Better late than never, Apple Inc. has entered the smart speaker market with its HomePod, which will challenge incumbents Amazon Echo and Google Home by focusing on high-quality audio and leveraging the company’s powerful ecosystem of platforms, software and services.
Apple rolled out the HomePod at its Worldwide Developers Conference in San Jose, among a multitude of other major product announcements. However, the HomePod stood out because it represents a foray into an entirely new product area for Apple.
Apple is trying to differentiate the HomePod from the competition with its stress on music. The speaker interfaces with the Apple Music system, allowing users to access their favorite songs using Siri.
“Given that music is one of several fundamental, high-utilization use cases for smart speakers, it is a keenly targeted differentiation by Apple–and a highlight of a competitive weakness of its competitors,” said Paul Erickson, senior analyst, connected home at IHS Markit, via email. “Amazon and Google have both faced criticism for audio quality and fairly basic music playback capabilities on their respective devices.”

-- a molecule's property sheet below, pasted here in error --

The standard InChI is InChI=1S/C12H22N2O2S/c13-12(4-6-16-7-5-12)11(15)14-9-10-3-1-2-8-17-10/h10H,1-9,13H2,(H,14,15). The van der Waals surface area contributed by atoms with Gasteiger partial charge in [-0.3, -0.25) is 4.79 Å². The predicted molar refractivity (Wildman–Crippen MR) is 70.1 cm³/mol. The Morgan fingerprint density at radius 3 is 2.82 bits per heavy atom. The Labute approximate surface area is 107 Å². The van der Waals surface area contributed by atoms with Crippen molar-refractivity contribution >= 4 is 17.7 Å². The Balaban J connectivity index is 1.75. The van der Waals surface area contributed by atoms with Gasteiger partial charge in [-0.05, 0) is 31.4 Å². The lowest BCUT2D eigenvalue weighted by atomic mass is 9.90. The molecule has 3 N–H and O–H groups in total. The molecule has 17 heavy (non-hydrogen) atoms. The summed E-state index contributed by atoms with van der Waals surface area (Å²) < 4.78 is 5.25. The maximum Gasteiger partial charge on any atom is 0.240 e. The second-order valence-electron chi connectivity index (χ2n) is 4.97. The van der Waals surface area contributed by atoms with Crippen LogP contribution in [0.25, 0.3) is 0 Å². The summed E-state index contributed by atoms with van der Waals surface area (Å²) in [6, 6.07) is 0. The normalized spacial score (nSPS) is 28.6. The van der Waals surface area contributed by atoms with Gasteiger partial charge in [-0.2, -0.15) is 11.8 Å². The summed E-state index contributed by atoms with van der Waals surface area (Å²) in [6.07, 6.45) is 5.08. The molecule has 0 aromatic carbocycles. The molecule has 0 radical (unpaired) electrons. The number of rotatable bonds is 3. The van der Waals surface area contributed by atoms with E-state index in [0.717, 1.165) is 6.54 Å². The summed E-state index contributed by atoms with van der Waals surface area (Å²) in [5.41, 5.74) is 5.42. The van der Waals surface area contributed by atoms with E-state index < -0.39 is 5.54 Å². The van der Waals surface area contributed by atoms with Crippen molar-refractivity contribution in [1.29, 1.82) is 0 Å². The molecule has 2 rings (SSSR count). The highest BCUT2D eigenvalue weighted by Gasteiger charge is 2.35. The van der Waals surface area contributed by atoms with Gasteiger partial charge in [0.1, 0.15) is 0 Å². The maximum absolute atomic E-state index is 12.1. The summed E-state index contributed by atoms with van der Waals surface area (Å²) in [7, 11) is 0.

The speaker is designed to produce the best possible audio, with a high-excursion woofer and a custom amplifier to produce a wide variety of deep, rich bass. HomePod also employs an algorithm that analyzes the music and adjusts it to deliver sound that’s smooth and free of distortion, according to Apple.
HomePod’s musical flair may allow it to carve out a unique niche in the smart speaker market.
Erickson described HomePod as the most capable and technically sophisticated smart speaker on the market. However, he also noted it’s the most expensive device in its class, compared with the Amazon Echo at $179 and Google Home at $129.
So, with its high price and lateness to the market, can HomePod compete? For the vast community of Apple users, the answer is probably yes.
“Over the long term, Apple, like Google, retains significant sustainable advantages over Amazon. Though the Echo line and the Alexa ecosystem have had a significant head start and have dominated the media cycle thus far," Erickson said. "Potential buyers faced with the prospect of learning a new virtual assistant, or sticking with the Siri they’re already familiar with, are likely to side with Siri if the ability to execute fundamental tasks is equal or better.”